Starting Smarter

By: Rachel Robinson

Psychologists and researchers have fairly recently discovered floods of new insight into the inner workings of the brain and its effects on early childhood development.  With this new perspective, educators have begun to place more emphasis on early intervention and education.

According to Dr. Shonkoff, Director of the Center on the Developing Child at Harvard University, babies are born with the majority of their lifelong brain cells. Shortly thereafter, the connections which transport information flow between cells begin rapidly. In fact, Dr. Shonkoff elaborates that a child forms “700 new neural connections per second in the first years of life, specifically during ages 0-5.”

Shonkoff calls this firing session the period of time in which the “architecture” of the brain is built. Just a few decades ago, society generally accepted a predominately genetic influence on brain development rate and directly related skills such as language acquisition. Evidence-based research has shown that environmental stimuli or the lack thereof, most directly affects learning differences.

kris camera 497

Program Director of Smart Beginnings Greater Roanoke, Kris Myers, advocates the importance of excellence in early childhood education and intervention.

“It’s now widely accepted that about 85% of a child’s brain develops before the age of five,” Myers acknowledges. “We are more aware of these windows in brain language when the brain is so primed for learning.”

Dr. Shonkoff also states that children whose parents speak to them less often, provide less elaborate descriptions and expose them to smaller vocabularies will likely experience a deficit  and struggle academically, even into adulthood.

It’s no wonder why Smart Beginnings Greater Roanoke is so passionate about empowering and equipping early childhood educators and parents with the knowledge and practical teaching skills needed to help young children thrive.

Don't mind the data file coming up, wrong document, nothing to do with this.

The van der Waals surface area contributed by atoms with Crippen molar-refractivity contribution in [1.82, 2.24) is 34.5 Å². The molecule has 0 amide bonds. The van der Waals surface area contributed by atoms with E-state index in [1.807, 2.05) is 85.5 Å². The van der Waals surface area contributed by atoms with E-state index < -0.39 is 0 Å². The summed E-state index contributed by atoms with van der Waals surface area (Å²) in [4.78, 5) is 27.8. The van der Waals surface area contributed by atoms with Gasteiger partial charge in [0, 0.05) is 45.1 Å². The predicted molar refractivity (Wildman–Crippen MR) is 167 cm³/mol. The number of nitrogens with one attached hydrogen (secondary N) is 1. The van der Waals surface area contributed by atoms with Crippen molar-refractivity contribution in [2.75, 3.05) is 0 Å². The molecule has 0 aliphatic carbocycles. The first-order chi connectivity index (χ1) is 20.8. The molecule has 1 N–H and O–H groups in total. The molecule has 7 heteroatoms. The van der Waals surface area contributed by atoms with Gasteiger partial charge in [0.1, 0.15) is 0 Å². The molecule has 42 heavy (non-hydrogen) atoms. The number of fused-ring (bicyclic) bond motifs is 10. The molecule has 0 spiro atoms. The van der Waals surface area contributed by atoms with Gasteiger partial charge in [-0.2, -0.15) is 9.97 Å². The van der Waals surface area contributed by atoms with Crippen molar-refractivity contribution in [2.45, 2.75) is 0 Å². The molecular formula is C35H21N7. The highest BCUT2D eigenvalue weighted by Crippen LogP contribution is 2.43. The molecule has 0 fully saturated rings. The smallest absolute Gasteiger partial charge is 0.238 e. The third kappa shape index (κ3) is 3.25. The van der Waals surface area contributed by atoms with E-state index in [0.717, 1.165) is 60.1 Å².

“Our philosophy is based on the idea of kindergarten readiness,” says Myers. “Our vision is to improve the quality of early childhood programs and to see every child ready when the time comes.” Smart Beginnings Greater Roanoke is not a child care provider in and of themselves. This is an important distinction Myers often makes to parents who inquire about services. Rather, SBGR provides two levels of support to the community. One aspect includes continued free and low cost workshops for parents, educators and the public. These workshops are often themed around kindergarten readiness and other specific instructional sessions, such as how to teach math to young learners. Church staff, daycare providers, parents, and others attend these workshops to glean practical knowledge and learn applicable techniques to use in their own learning venues.


The second level of support involves an intensive and comprehensive system of assessing or rating established education programs and implementing ongoing education to improve these programs.

Interested early childhood education facilities apply to SBGR and if accepted (SBGR takes about six new area programs per year) providers go through an assessment and receive an initial rating based on an extensive rating system called the Star Quality Initiative criteria. After initial assessment, the thorough rating process often takes about two and a half years to complete and includes additional training programs as well as continual mentoring. Myers reports that SBGR has worked with different types of providers including head start and faith-based programs at various levels.

“Some providers come in strong and finish a lot stronger; ninety-percent of programs improve greatly in just six months,” Kris explains. The Star Quality Initiative is used to distinguish the quality of education. The Virginia Star Quality Initiative uses evidence-based research to determine what works. VSQI has concluded that young brains experience more effective learning through a hands-on approach and positive interactions.

Meyers recounts a video she often uses to illustrate VSQI and SBGR’s advocacy for conceptual learning over rote memorization.

“There is a toddler sitting in a high chair with his goldfish crackers and a poster of the US presidents. As his mother puts a cracker on each president, the toddler is remarkably able to match the president’s face and recite the name. “At first you’re like ‘wow that’s pretty cool,’ but he doesn’t actually understand what a president is,” explains Myers.

When teaching children, SBGR educators emphasize the importance of children’s understanding of reason and function. This includes identifying what are called “leader and helper roles in the classroom.”